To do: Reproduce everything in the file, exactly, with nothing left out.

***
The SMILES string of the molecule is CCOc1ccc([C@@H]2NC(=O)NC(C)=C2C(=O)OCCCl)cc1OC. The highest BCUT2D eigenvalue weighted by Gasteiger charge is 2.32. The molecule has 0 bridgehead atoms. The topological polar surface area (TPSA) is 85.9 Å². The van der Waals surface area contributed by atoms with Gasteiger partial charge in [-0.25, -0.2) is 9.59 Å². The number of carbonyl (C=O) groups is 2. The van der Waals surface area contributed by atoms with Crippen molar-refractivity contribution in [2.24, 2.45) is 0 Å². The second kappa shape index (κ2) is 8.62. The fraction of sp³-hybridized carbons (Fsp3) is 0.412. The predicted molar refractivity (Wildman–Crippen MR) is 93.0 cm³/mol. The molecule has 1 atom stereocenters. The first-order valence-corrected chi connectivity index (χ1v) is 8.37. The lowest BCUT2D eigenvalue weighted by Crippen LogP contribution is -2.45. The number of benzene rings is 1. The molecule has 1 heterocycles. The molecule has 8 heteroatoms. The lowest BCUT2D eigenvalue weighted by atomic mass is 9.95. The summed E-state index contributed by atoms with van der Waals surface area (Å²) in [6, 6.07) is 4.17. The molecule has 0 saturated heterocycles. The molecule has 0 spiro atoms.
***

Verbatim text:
The SMILES string of the molecule is CCOc1ccc([C@@H]2NC(=O)NC(C)=C2C(=O)OCCCl)cc1OC. The highest BCUT2D eigenvalue weighted by Gasteiger charge is 2.32. The molecule has 0 bridgehead atoms. The topological polar surface area (TPSA) is 85.9 Å². The van der Waals surface area contributed by atoms with Gasteiger partial charge in [-0.25, -0.2) is 9.59 Å². The number of carbonyl (C=O) groups is 2. The van der Waals surface area contributed by atoms with Crippen molar-refractivity contribution in [2.24, 2.45) is 0 Å². The second kappa shape index (κ2) is 8.62. The fraction of sp³-hybridized carbons (Fsp3) is 0.412. The predicted molar refractivity (Wildman–Crippen MR) is 93.0 cm³/mol. The molecule has 1 atom stereocenters. The first-order valence-corrected chi connectivity index (χ1v) is 8.37. The lowest BCUT2D eigenvalue weighted by Crippen LogP contribution is -2.45. The number of benzene rings is 1. The molecule has 1 heterocycles. The molecule has 8 heteroatoms. The lowest BCUT2D eigenvalue weighted by atomic mass is 9.95. The summed E-state index contributed by atoms with van der Waals surface area (Å²) in [6, 6.07) is 4.17. The molecule has 0 saturated heterocycles. The molecule has 0 spiro atoms.